|I am faced with having to find a new home for my Border Collie or have her spend the majority of time outside. We have about half an acre of fenced yard for her to be in and can build a nice comfortable house/den for her. She would get a bath and come inside the house on weekends. We can spend time with her in the morning before work and in the evenings afterwards, etc. Is it OK to have her live outside?|
However, in my personal opinion (and this is purely my opinion, nothing else), I don't believe a dog, and particularly a Border Collie, should be relegated to a life outside, away from its true family. We have substituted our own families for the social pack of a dog and in exchange for this, I think it is our duty to welcome them into our families as minimally a respected member of our household, with the duties and rights associated with such membership. This means access (and it can be limited) to our homes and a place in close association with other pack members. Border Collies have been bred over the years to form a close and intense bond with a single individual. If they are subsequently prevented from associating with that person for extended periods of time, the bond becomes more of a contractual agreement ("I'll listen to you if you feed me") than a true partnership of sorts. Yes, I know that working Border Collies have been placed in kennels and barns for many decades and have successfully worked in these circumstances (being pulled out to work and then being put back) but I don't think that this is how it should be. Treated this way, the dog becomes little more than a farm implement, like the tractor, to be taken out when a job needs to be done and stored when not in use. This is fine for the hay baler but I don't think it's appropriate for a living, breathing working partner. They say a good working dog can replace the help of over a dozen men - I just think they deserve to be treated with the same respect as a single man.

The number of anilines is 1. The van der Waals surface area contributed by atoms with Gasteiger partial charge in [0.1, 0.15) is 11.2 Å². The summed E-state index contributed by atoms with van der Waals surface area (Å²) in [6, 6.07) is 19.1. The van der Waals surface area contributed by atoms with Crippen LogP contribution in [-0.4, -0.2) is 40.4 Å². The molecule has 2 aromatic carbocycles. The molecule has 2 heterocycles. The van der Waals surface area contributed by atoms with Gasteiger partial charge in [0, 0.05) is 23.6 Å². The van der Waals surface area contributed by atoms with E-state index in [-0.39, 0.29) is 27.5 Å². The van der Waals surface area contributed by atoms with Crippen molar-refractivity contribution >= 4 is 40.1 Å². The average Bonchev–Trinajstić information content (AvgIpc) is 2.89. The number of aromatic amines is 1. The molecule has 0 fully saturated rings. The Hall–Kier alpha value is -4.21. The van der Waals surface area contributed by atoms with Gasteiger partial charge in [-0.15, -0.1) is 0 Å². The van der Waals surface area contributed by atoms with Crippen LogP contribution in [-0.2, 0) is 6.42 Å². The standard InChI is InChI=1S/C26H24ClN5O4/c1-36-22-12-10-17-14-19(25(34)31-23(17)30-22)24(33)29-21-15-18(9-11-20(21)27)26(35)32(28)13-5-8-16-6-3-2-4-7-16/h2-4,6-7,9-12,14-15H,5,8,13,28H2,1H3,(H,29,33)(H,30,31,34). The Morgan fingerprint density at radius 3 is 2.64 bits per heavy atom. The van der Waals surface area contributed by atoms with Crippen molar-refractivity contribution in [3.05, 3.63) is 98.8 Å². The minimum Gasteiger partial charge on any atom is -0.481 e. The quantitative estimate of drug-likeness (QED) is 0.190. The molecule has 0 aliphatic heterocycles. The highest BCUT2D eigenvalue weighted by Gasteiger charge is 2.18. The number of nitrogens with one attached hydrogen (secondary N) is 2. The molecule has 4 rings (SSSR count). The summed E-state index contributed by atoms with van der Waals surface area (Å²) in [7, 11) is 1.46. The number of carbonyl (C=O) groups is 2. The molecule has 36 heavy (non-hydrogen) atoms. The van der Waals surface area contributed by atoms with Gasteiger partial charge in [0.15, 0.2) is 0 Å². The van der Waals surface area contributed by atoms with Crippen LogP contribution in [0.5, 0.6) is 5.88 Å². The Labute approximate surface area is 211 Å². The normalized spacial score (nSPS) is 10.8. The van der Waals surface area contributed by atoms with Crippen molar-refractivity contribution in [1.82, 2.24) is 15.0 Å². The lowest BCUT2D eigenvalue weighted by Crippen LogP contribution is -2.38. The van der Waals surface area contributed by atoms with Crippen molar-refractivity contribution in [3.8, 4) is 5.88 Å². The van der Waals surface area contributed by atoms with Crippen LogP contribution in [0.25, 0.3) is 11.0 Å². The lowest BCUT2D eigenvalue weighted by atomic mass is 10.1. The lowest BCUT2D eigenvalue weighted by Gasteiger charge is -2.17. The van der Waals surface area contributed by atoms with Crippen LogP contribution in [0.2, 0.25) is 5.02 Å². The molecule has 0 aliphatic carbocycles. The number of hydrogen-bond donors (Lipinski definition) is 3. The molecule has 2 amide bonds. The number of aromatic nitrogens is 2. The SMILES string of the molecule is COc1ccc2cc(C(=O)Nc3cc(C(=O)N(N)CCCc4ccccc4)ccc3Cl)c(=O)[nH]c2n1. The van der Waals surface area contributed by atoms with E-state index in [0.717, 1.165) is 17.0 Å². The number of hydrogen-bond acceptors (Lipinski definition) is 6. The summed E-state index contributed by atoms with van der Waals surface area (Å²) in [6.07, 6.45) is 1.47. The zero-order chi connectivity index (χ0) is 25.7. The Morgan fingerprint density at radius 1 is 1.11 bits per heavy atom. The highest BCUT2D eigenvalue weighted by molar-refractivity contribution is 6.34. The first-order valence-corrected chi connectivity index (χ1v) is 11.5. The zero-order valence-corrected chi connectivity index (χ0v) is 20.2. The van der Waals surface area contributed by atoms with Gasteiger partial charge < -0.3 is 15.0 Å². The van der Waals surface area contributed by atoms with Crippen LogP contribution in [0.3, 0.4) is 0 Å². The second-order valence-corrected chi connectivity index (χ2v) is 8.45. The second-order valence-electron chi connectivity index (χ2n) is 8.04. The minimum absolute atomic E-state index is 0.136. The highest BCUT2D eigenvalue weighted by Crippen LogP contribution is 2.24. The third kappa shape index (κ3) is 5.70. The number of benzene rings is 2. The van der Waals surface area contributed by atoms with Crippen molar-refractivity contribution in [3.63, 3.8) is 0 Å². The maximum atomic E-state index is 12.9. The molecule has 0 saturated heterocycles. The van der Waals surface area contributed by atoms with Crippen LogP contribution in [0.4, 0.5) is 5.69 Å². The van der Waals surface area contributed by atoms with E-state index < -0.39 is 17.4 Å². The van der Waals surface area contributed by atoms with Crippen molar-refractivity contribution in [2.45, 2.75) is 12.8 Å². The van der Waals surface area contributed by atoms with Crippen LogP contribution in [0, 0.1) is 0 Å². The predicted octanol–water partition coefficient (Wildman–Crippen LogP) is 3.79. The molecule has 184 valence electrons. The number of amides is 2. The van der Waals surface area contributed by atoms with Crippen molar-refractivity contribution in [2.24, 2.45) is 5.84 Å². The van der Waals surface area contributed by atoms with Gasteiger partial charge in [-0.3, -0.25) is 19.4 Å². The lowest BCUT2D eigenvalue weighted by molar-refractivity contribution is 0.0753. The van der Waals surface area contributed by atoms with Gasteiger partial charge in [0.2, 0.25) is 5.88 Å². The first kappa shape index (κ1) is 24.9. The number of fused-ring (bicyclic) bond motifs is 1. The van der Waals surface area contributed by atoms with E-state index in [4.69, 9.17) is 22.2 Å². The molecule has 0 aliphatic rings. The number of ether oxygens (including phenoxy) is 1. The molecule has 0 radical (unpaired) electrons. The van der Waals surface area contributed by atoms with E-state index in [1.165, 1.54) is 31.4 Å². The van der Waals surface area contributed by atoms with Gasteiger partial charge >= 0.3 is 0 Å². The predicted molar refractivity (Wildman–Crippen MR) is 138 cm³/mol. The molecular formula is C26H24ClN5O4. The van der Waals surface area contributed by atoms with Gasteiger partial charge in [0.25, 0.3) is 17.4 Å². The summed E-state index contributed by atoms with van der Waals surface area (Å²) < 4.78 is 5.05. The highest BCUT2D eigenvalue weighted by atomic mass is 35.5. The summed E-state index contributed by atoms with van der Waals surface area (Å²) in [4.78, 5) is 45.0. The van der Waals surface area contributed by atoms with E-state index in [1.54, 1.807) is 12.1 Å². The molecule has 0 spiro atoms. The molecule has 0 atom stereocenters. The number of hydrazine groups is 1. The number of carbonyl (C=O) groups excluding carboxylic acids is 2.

I guess the biggest problem I have with leaving the dog outside, in the backyard, is that they are soon forgotten and become neglected like last year's lawn furniture. "Out of sight, out of mind." So true for the majority of dogs living out their lives in the backyard. If you can keep the promise to yourself and your dog that your level of care or concern for your dog won't diminish if they are outside, then I wouldn't hold it against you if you decided to keep the dog outside. But this, of course, is entirely a matter of personal belief (and preference).